Baseball card collecting: A pastime with suicidal tendencies

Derek Jeter takes his final bow at the All Star Game at Target Field July 15, 2014 in Minneapolis, MN. ] Jerry Holt Jerry.holt@startribune.com (Photo By Jerry Holt/Star Tribune via Getty Images)
Derek Jeter takes his final bow at the All Star Game at Target Field July 15, 2014 in Minneapolis, MN. ] Jerry Holt Jerry.holt@startribune.com (Photo By Jerry Holt/Star Tribune via Getty Images) /
facebooktwitterreddit
Prev
2 of 2
Next
(Photo by Jessica Rinaldi/The Boston Globe via Getty Images)
(Photo by Jessica Rinaldi/The Boston Globe via Getty Images) /

Baseball card collecting: A pastime with suicidal tendencies

No Longer a Kid’s Game

Such developments are extensions of the reality of card collecting since the ’80s – the activity is no longer a kid’s game or pastime. It is simply too expensive for all but the wealthiest kids in the neighborhood, or maybe no kids in your neighborhood.

More from Call to the Pen

In other words, card collecting is something arguably childish that adults spend money on for fun, hoping to buy into a situation that turns the activity into an investment. The problem is that the money spent is largely unlikely to be recouped. To begin with, the cards themselves, a penny apiece 65 years ago now cost anywhere from 35 cents to several dollars apiece, and few if any cards in a given pack are worth the average cost put out.

Second, the engineered scarcity involved in having a given card professionally graded in the hope of gaining a certified “gem mint” evaluation for your favorite Derek Jeter card involves the expenditure of even more money for protecting that card and then gambling on mailing or shipping it to the professional grader.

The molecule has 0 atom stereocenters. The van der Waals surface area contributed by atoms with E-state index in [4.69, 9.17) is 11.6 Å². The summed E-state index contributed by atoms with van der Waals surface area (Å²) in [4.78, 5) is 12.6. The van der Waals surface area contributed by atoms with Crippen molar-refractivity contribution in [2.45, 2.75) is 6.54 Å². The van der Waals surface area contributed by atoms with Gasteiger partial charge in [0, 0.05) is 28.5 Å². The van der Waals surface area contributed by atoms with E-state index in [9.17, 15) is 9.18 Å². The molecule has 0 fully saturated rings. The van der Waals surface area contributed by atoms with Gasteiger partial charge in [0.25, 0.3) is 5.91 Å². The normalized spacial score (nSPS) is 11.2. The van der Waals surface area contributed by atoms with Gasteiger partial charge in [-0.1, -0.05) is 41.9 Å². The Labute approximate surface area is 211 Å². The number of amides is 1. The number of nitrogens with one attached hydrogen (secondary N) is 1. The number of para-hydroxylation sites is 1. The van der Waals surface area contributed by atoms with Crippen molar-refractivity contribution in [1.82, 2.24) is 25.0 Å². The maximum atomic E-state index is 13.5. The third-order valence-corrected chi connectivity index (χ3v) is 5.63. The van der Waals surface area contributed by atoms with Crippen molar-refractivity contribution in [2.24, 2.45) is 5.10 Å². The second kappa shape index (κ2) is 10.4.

Which brings us back to the suicidal tendency of the card collecting industry. Twenty-five years ago, the card makers nearly died by producing too many cards, running totally counter to an important notion for any collecting activity – a rarity. Now, though, the card companies are flirting with the edge of the cliff by over-engineered scarcity, some of which involves searching the backs of cards for serial numbers in tiny fonts, and some (not quite as aggravating) that involves looking for cards with somewhat minor variations on their faces.

I will use a football card I own myself as an example. This is a red variation of the 2018 Panini LeSean McCoy card, which means that the card has a partly red border that on the regular issue McCoy is entirely white and that the brand name (Score) is also printed on the card face, inside the red portion of the border, in a metallic red. This, by the way, makes the brand name almost unreadable, but whatever.

Such variations are typically three to ten times as rare as the regular presentations, although sometimes card companies print actually unique cards. Do you hear the folding money flapping in the wind as it flies out of your wallet? Some of those dollars will pay for internet or hard copy lists of cards with all their variations, and then some more money will chase serious alcohol consumption while you try to understand those variations.

The engineered scarcity Moskowitz writes about will eventually die the death of the four-dozen rookie cards phenomenon. It will not continue to “thrive.” The question is whether that death will be the final, successful suicide attempt for card collecting altogether.

Next. 2020 Fantasy Baseball: Top 10 Catchers. dark

See, I don’t have very high hopes for my McCoy card – entirely aside from the fact the guy is basically a talented jerk. He had already rushed for over 10,000 yards before the card was even made. I don’t see the red variation making up for the late-career nature of the item.